Friday, November 26, 2010

Thanksgiving dinners past and present

I read Sarah Seltzer and Lauren Kelley’s hilarious article “5 Ways to Deal With Your Conservative Relatives This Thanksgiving” before going to my sister’s for Thanksgiving dinner. It got me thinking about Thanksgivings past and how life has changed. My husband and I are the older generation now. The conservative relatives who would have made those cringe inducing remarks have for the most part passed away.

I had some very ugly fights with relatives in my family of origin. Over the years I frequently bit my tongue at Thanksgiving dinners with in-laws. When you’ve married outside your racial/ ethnic/ religious group (which I’ve done 3 times), getting into a political fight is a bit more risky.

We used to drive to Rhode Island every year to spend Thanksgiving with my husband’s relatives but most of them are no longer with us. Now we spend Thanksgiving with my sister and her friends. She has created a surrogate family with a group of old friends and they’ve taken us in.

When most of the folks around your Thanksgiving dinner table are good friends who share your progressive politics, you are not likely to hear climate change denials and birther rantings.

My sister, her immediate family and friends are all liberal Democrats. The only danger of a political argument would be with liberals who have become disillusioned with Obama. So I took Seltzer and Kelley's advice and went to brush up on the President’s accomplishments at “WHAT THE FUCK HAS OBAMA DONE SO FAR?” (Yes, I know there have been disappointments but over-all it’s an impressive record.) It turned out to be unnecessary. The only political anger expressed was directed--as it should be--towards the Republicans.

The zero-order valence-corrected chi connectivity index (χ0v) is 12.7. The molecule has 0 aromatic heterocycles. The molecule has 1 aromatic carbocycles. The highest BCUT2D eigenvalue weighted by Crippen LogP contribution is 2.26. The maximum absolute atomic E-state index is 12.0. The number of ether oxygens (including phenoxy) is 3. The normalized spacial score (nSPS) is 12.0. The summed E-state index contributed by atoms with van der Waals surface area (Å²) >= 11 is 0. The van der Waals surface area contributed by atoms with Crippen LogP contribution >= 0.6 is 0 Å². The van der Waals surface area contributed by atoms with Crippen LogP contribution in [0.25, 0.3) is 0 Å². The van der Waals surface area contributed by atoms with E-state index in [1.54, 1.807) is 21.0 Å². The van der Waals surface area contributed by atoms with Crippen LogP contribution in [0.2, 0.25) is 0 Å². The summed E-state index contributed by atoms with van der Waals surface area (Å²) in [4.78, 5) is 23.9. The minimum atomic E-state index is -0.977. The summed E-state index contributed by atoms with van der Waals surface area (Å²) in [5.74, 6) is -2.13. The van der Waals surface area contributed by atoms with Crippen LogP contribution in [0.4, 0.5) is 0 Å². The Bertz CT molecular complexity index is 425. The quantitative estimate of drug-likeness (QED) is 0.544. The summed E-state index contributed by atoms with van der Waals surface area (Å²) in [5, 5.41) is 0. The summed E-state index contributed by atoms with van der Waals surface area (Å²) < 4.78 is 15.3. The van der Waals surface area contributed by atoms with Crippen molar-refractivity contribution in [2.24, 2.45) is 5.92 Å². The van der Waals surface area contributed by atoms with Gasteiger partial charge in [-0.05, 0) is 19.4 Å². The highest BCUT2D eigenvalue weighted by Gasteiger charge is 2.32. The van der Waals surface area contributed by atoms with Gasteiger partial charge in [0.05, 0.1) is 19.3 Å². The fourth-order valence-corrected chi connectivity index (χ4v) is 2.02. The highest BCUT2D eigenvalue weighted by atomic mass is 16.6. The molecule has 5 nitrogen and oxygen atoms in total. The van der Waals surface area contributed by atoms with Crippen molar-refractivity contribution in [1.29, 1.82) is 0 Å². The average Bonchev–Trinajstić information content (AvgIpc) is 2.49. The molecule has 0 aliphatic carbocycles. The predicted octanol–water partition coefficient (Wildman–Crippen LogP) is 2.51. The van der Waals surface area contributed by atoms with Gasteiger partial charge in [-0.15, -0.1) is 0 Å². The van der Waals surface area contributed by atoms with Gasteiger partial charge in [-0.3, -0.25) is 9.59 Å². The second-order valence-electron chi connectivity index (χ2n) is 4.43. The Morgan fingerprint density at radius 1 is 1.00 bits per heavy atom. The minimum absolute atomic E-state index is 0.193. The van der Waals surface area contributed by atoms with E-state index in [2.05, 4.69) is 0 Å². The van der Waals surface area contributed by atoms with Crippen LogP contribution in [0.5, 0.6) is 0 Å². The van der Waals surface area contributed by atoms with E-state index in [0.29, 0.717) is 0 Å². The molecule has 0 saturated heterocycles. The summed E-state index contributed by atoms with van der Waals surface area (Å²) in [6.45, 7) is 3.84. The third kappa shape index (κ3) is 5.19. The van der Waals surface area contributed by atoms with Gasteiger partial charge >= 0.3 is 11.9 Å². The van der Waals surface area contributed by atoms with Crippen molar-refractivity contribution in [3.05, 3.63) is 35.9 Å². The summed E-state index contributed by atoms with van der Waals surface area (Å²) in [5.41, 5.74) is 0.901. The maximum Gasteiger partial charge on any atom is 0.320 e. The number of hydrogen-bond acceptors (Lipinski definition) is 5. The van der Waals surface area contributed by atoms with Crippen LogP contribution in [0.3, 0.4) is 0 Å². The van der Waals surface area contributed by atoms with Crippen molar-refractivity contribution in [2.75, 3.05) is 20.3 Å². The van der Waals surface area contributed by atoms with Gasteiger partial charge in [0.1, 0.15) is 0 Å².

My sister used to bemoan having such a small nuclear family and long for the big holiday dinner. Well, she got what she wished for. Her Thanksgiving celebration keeps growing as her friend’s children have married and bring their partners. This year she could barely squeeze her expanding family into her house.

My guess is that my sister’s mix of family members and good friends is increasingly becoming the norm in our mobile society with changing notions of what counts as family. It sure beats the Thanksgiving Dinner from Hell that Seltzer and Kelley describe.


  1. Thanksgiving is my very favorite holiday since our tradition of friends and family has begun.
    It is wonderful to eat, drink and laugh with like minded, loving people whom you choose to spend time with and not have any obligatory emotions. I am so glad you and your family our part of our celebration.

  2. I can't even bear tripping over "those people" in the blogosphere, let alone when I'm trying to eat. If I had birthers in my family, I'd be shoveling away, thinking "come ON, tryptophans."

  3. I learned in my twenties that no good could come of arguing with most of my family, who with a single exception are (as my brother proudly describes himself) "extreme right wing." It's much more open-spirited to have the occasional disagreement about executive power and the administration's economic agenda with those who share the same basic wishes for our society. Your sister's created community is the way many of us have formed enduring bonds with those whom we feel lucky to love. To nod to Murr, meals with our friends-family are tryptophan-friendly!

  4. Like Murr, I can't imagine sitting across the dinner table from a birther!

    Thanksgiving is the perfect holiday for the "created community" of friends and family-- a basically secular holiday. I love it!

    I can't believe that Rush Limbaugh and others on extreme right are try to impose a right wing story line on Thanksgiving!

  5. This particular year, we largely ignored the Holiday because our kids live so far away and plane fares are so deadly from mid-Oct to January. We went to the movies to see "Fair Game"--excellent and hereby recommended.

    T'giving at your sister's sounds ideal! A big, celebratory meal with like-minded and congenial people sounds like something to be very thankful for. Ask her to squeeze in two more next year, please.

  6. Nance,
    There's something to be said for ignoring these over-hyped holidays!!